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Using Cubasis with Audiobus has been the most comfortable experience I’ve had so far. They did a remarkable job with making Cubasis and Audiobus distraction free. Every instance I had was reliable. No crashes, no lost recordings, no broken connections. It simply works. Bravo.
In addition to the excellent Audiobus integration, Cubasis has an equally smooth virtual MIDI function. Connecting my favorite synths has been a piece of cake. More to be pleased with. Still using AudioCopy/Paste? Its supported for both import and export. So are iTunes File Share, Dropbox, and email export.

* I don’t use any MIDI hardware, so I cannot offer input on how that behaves. I would expect it to be well done?

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There are many high quality instruments and loops included to choose from in both audio and MIDI format. I couldn’t find any instruments to be lacking. They all sound really nice. Each have an attack and release slider to adjust your preferred sound in the track you place it in. No violin though? Whatever is missing shouldn’t be any problem. Simply connect whatever virtual MIDI compatible app with the desired instruments to Cubasis and assign it to which ever track you want. The adjustable scrolling keyboard works as expected. It has a row of 10 Chord buttons above it. Each of the 10 chord buttons can be edited and is specific to the track its used in. Delete the track you made custom chords in, and you delete those custom chords with it. No complaints there. Switch to pads or keys with a button tap.
The pads are customizable and have variable velocity. Tap the center of the pad for a big hit or around the edges for a softer strike. Assigning instrument chords, or drums to the pads is made easy. Another kudo.

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If you import a sample to a track it can be edited by a double tap to the waveform. That will bring up a sample editor tool taking up the bottom half of the screen. Tracks are still visible and can still be scrolled through making it easy to keep track of what you’re doing. Trim, reverse, set fades in or out, and save the edited file to the media browser. Make a mistake? No problem the multiple undo and redo buttons are there at the top of the screen on the tool bar just in case. I might add that when you undo or redo a nice message appears confirming what was done.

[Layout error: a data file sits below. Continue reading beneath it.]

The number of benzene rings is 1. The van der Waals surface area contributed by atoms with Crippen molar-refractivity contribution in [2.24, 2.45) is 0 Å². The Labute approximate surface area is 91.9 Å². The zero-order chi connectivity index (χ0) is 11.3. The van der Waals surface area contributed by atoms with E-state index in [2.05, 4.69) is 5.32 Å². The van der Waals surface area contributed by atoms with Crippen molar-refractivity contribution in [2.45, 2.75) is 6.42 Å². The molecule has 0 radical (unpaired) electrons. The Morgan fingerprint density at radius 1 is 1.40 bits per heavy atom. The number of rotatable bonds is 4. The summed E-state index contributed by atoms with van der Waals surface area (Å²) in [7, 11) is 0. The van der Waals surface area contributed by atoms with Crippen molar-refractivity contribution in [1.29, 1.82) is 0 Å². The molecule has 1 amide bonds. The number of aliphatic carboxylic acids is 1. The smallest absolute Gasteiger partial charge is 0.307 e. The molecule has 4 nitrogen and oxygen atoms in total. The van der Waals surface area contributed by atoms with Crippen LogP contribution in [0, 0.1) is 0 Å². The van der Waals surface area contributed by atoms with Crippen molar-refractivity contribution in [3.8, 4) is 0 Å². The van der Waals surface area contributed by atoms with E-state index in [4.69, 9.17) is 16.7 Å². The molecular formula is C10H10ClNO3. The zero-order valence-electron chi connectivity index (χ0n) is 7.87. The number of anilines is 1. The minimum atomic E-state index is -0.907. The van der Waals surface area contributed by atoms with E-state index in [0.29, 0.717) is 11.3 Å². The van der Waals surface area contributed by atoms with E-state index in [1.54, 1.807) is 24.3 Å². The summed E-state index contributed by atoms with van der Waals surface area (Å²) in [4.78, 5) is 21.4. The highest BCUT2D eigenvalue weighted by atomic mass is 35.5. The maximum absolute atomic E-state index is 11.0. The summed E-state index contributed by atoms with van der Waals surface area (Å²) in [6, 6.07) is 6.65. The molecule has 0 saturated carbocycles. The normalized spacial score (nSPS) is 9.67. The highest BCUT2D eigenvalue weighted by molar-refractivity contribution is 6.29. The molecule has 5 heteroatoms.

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If you want to edit MIDI or recordings of instruments packaged in Cubasis, the same double tap will bring up a key editor. Individual notes can be edited and rearranged. The velocity can also be adjusted. A robust quantize feature will help keep it all in time.

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All the editing, performing, recording, mixing and arranging throughout is crisp. No delays or screen jumping. Putting together a song including audio recordings works so seamlessly its hard to not want to use Cubasis. Everything is smooth and pleasant. Until you get to the FX, and mastering part. In short, you can’t really master anything here. The EQ is a 2 band prank with no depth. A less than average compressor, limiter are of no significant help.

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The FX choices are many in number and appear to be a complete collection. However when you use them they are a disappointment. They sound cheap and half baked. Some worse than others, like the Reverb. Its horrendous. I’ve heard better reverb from tin cans. The Chorus is minimal and weak. I could go on and on, but ill stop by saying, Steinberg can do much better.
At least the mixer is good for setting pans, & volume levels. There are 3 FX sends for the overall mix that can be leveled at each track individually or not used at all. If you do want to use the FX in a track you can have up to 3 inserts per track. Finally, you can mixdown to M4A, .wav or MIDI.

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Overall Cubasis is great to work in, but not so great to finish the work. Its features, & design are similar to many other iDAWs already available at half the price. It looks great, sounds good, a joy (I really like making first drafts here) to use, and a flop to polish it all up at a high level. Considering the total FX fail, no automation, and that you can do the same things in apps half the price, I can’t say this is worth $50. Its good, just not doing anything that sets a new watermark.
To be fair, its early for Cubasis. There may very well be many improvements and features on the way? They might take Cubasis to the next level some of us expected, but have yet to see? I don’t know. I’ve bought many apps based on potential that was never realized. So I am skeptical.
If this was released a year ago, it would have been more impressive. Since my aforementioned primary iDAW arrived with FX, sonic capabilities light years ahead of anything else on iOS and full automation, Cubasis misses the wow factor by a wide margin. I would consider this the better option if it is intended for use on iPad2.

For more details on Cubasis please visit SteinbergMedia

Purchase Cubasis from your iTunes App Store HERE

Review based on use with iPads 3&4.

UPDATED 4/16/13

Today Steinberg answers weakly (though I’m sure not directly) to a major concern by improving its selection of Cubasis mastering options. They added a 4 band Studio EQ, and a Limiter.
The new “Studio EQ” is definitely an improvement over the shelf EQ. It sounds OK, and is better than nothing, but doesn’t really impress me very much. Then again I’m spoiled by Aurias FabFilter ProQ.
I am very glad its now part of the Cubasis package though.
The new Limiter is fair. It serves its purpose at a functional level but raises no goose bumps. Neither are by any means appropriate for mastering. Not in my world. Its a step in the right direction and shows that Steinberg is paying attention to customers needs. Even if they are still holding back, offering mediocre solutions. I can only hope they will put a real EQ, Compressor, Limiter in Cubasis someday and improve the other subpar FX as well.
I hoped for automation, but it didn’t come. Not yet. Will it ever?
These things may come later, or not at all? For now Cubasis is still a neutered but well groomed breed with a few new tricks, leaving a lot to be desired.